* Stantec's ninth acquisition this year
* Burt Hill annual revenue $60 mln analyst estimates
* Stantec shares rise 2.9 pct on TSX to C$26.80
(In U.S. dollars unless noted)
OTTAWA, Sept 9 Canadian engineering firm
Stantec Inc (STN.TO) (STN.N) said on Thursday it plans to
acquire Pennsylvania-based engineering and architecture firm
Burt Hill, advancing its North American expansion drive.
Financial terms of the deal were not disclosed. Burt Hill,
which has more than 600 employees in 13 offices, is considered
a U.S. leader in school and health-care facility design,
Stantec has already struck eight acquisition deals this
year, adding about 740 staff to its 10,000 employees.
"It makes a lot of sense to acquire in this space because
architecture and engineering are extremely fractured (sectors)
in North America," NCP Northland Capital Partners analyst Maxim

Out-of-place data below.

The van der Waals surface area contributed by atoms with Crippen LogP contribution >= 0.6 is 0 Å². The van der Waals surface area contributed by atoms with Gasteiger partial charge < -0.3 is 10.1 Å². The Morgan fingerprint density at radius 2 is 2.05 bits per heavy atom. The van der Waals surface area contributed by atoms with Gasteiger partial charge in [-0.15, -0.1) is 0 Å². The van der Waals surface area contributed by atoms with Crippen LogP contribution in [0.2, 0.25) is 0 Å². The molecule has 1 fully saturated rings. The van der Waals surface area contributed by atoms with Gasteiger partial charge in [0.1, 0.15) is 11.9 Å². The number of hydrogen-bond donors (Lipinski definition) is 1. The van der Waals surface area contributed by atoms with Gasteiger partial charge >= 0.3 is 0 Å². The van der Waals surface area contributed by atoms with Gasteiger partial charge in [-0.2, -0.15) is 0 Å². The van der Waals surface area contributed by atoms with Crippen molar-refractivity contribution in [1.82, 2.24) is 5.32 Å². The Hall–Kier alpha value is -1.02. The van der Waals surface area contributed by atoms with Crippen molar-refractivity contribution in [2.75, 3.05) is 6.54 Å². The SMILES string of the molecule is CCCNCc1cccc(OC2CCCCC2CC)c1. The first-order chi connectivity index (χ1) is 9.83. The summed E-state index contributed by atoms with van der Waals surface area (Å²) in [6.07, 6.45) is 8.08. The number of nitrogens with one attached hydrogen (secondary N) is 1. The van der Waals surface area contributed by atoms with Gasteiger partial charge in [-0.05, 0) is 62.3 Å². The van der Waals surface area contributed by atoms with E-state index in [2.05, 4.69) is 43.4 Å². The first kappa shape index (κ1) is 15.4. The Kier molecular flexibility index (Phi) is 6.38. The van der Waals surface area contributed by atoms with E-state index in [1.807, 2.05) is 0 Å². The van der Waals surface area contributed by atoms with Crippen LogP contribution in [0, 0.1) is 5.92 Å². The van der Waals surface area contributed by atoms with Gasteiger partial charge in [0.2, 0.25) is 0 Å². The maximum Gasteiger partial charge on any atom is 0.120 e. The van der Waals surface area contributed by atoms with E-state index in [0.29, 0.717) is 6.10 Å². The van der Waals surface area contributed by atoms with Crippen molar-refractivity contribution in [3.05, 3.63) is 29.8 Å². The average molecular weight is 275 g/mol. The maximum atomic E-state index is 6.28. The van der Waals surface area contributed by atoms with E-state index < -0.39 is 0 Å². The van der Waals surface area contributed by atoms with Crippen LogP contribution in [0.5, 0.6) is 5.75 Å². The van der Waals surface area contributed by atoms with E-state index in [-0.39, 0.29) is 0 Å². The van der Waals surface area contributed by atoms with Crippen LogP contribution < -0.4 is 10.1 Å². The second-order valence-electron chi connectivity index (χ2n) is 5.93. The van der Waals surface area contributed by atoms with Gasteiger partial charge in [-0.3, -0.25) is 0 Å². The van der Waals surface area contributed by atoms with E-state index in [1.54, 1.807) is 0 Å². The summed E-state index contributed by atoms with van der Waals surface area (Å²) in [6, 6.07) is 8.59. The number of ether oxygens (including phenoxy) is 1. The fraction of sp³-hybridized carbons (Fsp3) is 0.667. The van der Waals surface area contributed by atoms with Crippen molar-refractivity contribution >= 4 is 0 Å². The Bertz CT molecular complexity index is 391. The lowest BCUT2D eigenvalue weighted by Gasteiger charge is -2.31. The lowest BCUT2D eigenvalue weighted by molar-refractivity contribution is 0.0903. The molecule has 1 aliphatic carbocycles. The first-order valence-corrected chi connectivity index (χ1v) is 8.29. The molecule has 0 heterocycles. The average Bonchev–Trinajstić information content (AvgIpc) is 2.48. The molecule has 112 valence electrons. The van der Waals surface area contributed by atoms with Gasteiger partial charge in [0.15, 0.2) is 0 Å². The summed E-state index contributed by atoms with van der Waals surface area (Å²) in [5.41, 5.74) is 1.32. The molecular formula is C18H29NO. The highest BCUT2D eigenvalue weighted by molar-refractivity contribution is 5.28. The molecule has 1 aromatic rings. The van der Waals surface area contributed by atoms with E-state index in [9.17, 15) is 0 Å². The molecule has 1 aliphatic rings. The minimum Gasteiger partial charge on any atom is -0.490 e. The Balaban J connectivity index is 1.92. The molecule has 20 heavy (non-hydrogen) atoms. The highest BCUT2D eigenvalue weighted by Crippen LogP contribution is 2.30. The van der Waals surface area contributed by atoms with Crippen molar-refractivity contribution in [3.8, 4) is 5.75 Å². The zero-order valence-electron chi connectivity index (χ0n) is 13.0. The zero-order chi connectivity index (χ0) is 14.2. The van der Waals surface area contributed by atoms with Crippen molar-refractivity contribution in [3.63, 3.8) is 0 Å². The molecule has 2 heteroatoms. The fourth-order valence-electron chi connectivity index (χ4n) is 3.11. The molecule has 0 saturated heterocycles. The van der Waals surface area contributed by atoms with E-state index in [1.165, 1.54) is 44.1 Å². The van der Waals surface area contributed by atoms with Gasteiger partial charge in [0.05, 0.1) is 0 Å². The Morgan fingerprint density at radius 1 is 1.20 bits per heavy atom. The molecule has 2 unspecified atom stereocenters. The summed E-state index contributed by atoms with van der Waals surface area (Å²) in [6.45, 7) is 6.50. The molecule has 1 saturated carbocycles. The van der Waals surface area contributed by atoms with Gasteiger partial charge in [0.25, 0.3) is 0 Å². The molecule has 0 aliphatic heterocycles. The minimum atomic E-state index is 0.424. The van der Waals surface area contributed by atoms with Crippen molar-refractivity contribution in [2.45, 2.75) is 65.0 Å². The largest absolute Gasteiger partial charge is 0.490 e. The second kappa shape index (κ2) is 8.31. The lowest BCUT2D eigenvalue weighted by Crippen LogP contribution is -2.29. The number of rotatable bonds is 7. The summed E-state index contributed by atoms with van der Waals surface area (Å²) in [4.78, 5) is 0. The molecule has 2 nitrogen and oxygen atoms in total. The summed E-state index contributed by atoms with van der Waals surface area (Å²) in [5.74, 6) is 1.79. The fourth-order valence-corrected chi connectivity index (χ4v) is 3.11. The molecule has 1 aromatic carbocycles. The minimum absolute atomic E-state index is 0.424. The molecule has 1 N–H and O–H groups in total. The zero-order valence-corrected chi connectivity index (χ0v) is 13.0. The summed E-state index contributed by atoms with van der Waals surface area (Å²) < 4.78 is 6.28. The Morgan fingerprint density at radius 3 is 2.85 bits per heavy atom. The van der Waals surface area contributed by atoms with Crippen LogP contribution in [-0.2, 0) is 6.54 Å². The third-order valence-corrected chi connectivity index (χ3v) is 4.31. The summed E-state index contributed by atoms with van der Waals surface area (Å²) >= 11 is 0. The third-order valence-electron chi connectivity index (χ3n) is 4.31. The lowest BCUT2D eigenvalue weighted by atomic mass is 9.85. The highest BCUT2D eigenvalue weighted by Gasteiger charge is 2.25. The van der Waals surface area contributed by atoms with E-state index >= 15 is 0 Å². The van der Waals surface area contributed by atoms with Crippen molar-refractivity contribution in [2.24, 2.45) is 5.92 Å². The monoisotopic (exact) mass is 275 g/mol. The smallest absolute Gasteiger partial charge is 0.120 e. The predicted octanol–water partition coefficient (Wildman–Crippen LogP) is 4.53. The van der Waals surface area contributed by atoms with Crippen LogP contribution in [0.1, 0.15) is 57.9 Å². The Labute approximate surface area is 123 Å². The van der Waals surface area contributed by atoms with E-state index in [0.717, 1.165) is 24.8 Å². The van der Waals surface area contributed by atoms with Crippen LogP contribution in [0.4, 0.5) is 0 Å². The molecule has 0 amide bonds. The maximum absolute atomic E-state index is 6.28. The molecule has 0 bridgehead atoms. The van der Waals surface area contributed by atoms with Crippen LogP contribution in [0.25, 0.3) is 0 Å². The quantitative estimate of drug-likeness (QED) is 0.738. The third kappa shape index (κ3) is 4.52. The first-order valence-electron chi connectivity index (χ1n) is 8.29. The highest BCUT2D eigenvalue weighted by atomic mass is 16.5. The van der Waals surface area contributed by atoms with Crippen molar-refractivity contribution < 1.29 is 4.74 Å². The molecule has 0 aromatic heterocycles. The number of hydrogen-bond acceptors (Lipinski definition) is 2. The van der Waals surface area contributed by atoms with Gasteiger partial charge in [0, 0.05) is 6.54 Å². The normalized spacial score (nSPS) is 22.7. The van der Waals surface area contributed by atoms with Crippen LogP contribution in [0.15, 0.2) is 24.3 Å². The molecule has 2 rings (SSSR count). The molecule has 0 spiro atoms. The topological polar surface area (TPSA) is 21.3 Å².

"Stantec is a sizable firm, but they have only 1.5 percent
market share in North America. So obviously there are a
multitude of firms that Stantec can take over."
The industrial and infrastructure analyst estimates Burt
Hill's annual revenue at $60 million and Stantec's purchase
price at $38 million.
Edmonton, Alberta-based Stantec posted C$1.5 billion in
gross revenue in 2009, up from C$1.35 billion the previous
The company recently said it would buy San Francisco-based
architecture firm Anshen + Allen, which has 200 staff and
focuses on health care design.
"The combination of Stantec, Burt Hill, and Anshen + Allen
will create a new global architecture practice with world class
expertise in our key market sectors, particularly health care,
education, and science and technology," Stantec Chief Executive
Bob Gomes said.
Stantec shares rose 75 Canadian cents to C$26.80 on the
Toronto Stock Exchange on Thursday morning, a 2.9 percent
climb. In New York, the stock rose 3.8 percent to $25.92.
RBC analyst Sara O'Brien increased her 12-month stock-price
target for Stantec to C$33 from C$32 on Aug 31 to reflect
recently announced acquisitions. "We expect the momentum to
continue," she said in a note.
(Reporting by Susan Taylor; editing by Peter Galloway)